Robert’s Answer

    This is a tough question. There is no easy answer. Potential income can be attributed to anyone who is “voluntarily unemployed, underemployed, or employed on less than a full-time basis, or there is no direct evidence of any income.” This means that there are potentially four (4) different categories of people against whom income can be attributed. The category you mention is just one of them. Potential income is frequently attributed to people who work less than full-time, particularly because the law provides that it is rebuttably presumed that a parent can be gainfully employed on a full time basis.

    But, just because potential income could be attributed to your son does not mean that it should be attributed to your son. County Attorneys are advocates in the court system. They are not neutral. If your son does not believe the proposal being submitted is fair, he should challenge it in court. Judges make their own decisions. They are not bound by the recommendations of the County Attorney. Make sure, however, that he follows the rules of evidence and timely submits his pleadings. I would strongly recommend that he hire an attorney. I have seen too many cases where people hurt themselves by acting as their own lawyer.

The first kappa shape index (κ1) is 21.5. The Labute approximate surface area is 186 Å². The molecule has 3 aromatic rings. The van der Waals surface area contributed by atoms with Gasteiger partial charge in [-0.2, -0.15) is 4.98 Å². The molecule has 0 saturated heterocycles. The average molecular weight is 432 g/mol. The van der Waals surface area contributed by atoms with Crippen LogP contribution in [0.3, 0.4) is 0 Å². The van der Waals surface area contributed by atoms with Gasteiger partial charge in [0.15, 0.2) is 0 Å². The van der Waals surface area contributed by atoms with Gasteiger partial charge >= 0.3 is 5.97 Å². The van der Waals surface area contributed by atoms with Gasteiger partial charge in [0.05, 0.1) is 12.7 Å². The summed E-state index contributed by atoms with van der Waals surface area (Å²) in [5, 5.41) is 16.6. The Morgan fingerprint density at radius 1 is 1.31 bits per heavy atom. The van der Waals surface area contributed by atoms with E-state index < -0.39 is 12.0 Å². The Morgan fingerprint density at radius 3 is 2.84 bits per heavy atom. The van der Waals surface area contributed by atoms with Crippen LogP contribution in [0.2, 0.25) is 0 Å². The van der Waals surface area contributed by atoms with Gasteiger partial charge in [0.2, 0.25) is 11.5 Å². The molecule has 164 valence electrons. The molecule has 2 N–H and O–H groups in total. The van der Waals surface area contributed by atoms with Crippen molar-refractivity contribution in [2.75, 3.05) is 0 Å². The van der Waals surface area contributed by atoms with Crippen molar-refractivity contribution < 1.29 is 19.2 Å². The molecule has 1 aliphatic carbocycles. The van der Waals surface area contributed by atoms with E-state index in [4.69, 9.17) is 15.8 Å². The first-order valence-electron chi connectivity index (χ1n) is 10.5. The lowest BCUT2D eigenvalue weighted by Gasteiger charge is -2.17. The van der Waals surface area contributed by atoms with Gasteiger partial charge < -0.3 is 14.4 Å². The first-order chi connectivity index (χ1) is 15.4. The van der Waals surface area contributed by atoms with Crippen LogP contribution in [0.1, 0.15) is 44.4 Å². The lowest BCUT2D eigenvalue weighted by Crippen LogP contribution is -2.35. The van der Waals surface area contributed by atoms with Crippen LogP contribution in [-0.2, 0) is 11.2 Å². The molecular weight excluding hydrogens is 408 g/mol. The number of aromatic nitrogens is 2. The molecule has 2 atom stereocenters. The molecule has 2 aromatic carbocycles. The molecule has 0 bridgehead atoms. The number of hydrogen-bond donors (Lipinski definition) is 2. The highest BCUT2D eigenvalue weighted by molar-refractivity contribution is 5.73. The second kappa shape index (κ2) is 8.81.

The more complicated part of your question deals with the interplay between your son’s work schedule and his parenting time. If he truly has a court order granting 50-50 parenting time (and I say court order because without one he is not entitled to a child support offset), I think he has a legitimate argument. What’s the alternative? Put the kids in daycare? That does not seem attractive.

    I would have him consider the following questions:

    1. Can he show facts that would rebut the presumption that he can be employed on a full-time basis? He could point to the parenting time schedule.

    2. Is 40 hours a week a reasonable assumption given his profession?

    3. Should he ask for a deviation from the child support guidelines pursuant to Minnesota Statutes Section 518A.37, subdivision 2?

    4. What is the real economic impact of calculating his income this way? Sometimes raising a person’s income does not effect the child support obligation. The new statute is not always intuitive.

    I hope this helps.